Many strategies are available to suppliers who want to partner with small format retail customers. They include:
- Curating an assortment based on consumer demand
“Assortment is one of the top three influential reasons why consumers pick a particular store to shop. In fact, more than half of global respondents (54%) say their store-selection decision is highly influenced by whether the store has the products they want regularly in stock. Assortment decisions need to be guided more by the shopping mission and consumer demand,” according to Nielsen.
For a smaller format retailer, less space means they have to be even more proficient about their selection to remain competitive. Suppliers can support retailers by carefully curating their supply, as well as offering niche items based on consumers’ interests and previous purchasing behaviors.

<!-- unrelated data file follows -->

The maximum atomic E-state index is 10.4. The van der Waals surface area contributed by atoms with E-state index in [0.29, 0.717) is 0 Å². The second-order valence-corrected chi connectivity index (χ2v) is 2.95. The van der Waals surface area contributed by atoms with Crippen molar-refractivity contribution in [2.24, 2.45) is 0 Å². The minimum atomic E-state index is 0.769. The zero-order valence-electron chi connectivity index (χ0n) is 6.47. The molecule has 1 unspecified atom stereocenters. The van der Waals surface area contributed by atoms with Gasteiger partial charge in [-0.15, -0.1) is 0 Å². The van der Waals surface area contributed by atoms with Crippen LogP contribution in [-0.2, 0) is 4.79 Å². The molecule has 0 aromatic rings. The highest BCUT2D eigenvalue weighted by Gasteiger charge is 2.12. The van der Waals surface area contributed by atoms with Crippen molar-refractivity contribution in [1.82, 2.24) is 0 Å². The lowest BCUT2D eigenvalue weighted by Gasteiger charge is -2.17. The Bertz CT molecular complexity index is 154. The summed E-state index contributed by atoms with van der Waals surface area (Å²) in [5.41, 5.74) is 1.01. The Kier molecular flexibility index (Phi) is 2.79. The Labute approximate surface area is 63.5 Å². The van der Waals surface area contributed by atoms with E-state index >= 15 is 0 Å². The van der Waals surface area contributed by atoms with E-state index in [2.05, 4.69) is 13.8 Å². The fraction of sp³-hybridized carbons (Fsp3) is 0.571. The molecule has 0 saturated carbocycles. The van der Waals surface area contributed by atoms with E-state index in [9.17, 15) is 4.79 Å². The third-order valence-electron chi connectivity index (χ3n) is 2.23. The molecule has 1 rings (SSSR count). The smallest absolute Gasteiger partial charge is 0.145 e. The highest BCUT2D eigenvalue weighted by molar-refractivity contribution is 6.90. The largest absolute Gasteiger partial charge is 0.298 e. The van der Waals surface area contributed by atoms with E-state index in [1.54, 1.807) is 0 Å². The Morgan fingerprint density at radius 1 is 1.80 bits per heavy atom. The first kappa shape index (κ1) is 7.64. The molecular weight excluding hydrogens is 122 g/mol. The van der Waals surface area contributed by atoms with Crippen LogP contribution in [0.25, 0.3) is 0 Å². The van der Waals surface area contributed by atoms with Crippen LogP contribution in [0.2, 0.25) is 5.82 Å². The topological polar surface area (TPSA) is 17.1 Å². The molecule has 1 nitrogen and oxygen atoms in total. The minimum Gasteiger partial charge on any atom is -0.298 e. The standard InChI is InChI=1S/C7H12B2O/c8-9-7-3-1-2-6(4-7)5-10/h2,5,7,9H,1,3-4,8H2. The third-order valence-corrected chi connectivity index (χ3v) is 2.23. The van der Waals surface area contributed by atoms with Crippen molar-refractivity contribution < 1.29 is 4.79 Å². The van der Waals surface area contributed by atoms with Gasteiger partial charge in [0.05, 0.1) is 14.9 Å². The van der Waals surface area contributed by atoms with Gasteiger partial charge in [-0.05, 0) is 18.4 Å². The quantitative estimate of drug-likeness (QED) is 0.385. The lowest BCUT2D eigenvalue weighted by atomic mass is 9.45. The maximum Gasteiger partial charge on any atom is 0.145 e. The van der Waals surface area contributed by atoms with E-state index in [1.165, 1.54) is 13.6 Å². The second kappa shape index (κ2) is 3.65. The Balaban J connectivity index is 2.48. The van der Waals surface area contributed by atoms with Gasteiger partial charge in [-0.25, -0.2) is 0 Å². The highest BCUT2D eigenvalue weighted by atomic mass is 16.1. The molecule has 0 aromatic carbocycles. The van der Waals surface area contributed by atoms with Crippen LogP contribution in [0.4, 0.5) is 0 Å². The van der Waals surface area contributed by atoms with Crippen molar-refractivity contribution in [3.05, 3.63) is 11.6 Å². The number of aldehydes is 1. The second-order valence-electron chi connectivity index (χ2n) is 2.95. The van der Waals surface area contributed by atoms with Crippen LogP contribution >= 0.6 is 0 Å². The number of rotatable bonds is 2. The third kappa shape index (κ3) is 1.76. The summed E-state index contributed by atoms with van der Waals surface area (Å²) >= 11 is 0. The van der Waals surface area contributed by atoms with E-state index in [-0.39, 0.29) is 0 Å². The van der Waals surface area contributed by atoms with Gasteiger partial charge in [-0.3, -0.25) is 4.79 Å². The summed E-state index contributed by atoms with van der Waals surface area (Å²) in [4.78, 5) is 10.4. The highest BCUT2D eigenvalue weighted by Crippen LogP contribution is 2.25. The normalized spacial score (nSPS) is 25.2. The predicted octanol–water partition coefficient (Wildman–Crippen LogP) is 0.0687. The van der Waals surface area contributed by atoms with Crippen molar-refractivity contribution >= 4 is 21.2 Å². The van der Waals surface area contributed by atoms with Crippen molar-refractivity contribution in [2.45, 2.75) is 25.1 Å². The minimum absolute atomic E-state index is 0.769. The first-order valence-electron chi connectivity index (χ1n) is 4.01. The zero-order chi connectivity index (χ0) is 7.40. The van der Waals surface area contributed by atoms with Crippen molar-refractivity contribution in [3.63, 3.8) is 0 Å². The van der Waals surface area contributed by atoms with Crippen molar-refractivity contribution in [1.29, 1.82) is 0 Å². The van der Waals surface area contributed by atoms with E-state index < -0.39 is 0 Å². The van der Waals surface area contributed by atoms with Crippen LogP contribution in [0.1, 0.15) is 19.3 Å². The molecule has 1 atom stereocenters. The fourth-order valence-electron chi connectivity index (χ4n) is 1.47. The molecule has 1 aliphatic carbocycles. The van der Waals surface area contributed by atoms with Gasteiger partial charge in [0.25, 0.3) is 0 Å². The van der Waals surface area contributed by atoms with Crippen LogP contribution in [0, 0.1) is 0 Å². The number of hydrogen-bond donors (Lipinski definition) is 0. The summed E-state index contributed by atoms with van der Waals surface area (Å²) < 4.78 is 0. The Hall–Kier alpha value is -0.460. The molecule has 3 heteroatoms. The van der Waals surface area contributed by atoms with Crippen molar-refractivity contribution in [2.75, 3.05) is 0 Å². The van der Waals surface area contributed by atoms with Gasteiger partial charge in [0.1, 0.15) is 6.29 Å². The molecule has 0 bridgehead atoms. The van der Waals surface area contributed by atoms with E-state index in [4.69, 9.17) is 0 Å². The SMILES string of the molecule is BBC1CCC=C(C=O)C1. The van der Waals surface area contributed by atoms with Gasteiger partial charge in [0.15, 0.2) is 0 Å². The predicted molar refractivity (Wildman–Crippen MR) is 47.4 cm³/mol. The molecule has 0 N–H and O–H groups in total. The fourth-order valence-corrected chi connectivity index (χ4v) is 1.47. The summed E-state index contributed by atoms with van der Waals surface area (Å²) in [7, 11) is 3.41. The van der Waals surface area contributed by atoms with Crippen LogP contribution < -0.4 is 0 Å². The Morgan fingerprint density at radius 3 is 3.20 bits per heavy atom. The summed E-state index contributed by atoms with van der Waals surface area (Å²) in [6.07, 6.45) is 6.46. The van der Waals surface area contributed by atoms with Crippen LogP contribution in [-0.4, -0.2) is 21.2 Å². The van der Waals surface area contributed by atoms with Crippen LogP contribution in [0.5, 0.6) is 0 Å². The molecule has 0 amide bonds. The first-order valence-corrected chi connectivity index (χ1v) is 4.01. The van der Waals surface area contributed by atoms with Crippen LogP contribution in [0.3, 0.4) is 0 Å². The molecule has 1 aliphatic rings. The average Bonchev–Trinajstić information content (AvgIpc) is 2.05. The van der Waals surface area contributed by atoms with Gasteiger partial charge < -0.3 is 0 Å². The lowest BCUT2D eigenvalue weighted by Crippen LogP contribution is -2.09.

- Creating exclusive brands for different retail formats
The Chinese consumer shops multiple channels. To help retail customers create differentiated experiences as they expand through different retail models, including online and offline formats, suppliers can help customize their assortment or create different brands for different formats.
Suppliers need to have an understanding of the consumer and their needs for each format in order to create exclusive offerings with retail customers.
Case Study: Pagoda, China’s winning “boutique” fruit retailer
Pagoda has a relationship with consumers to understand needs and works closely with suppliers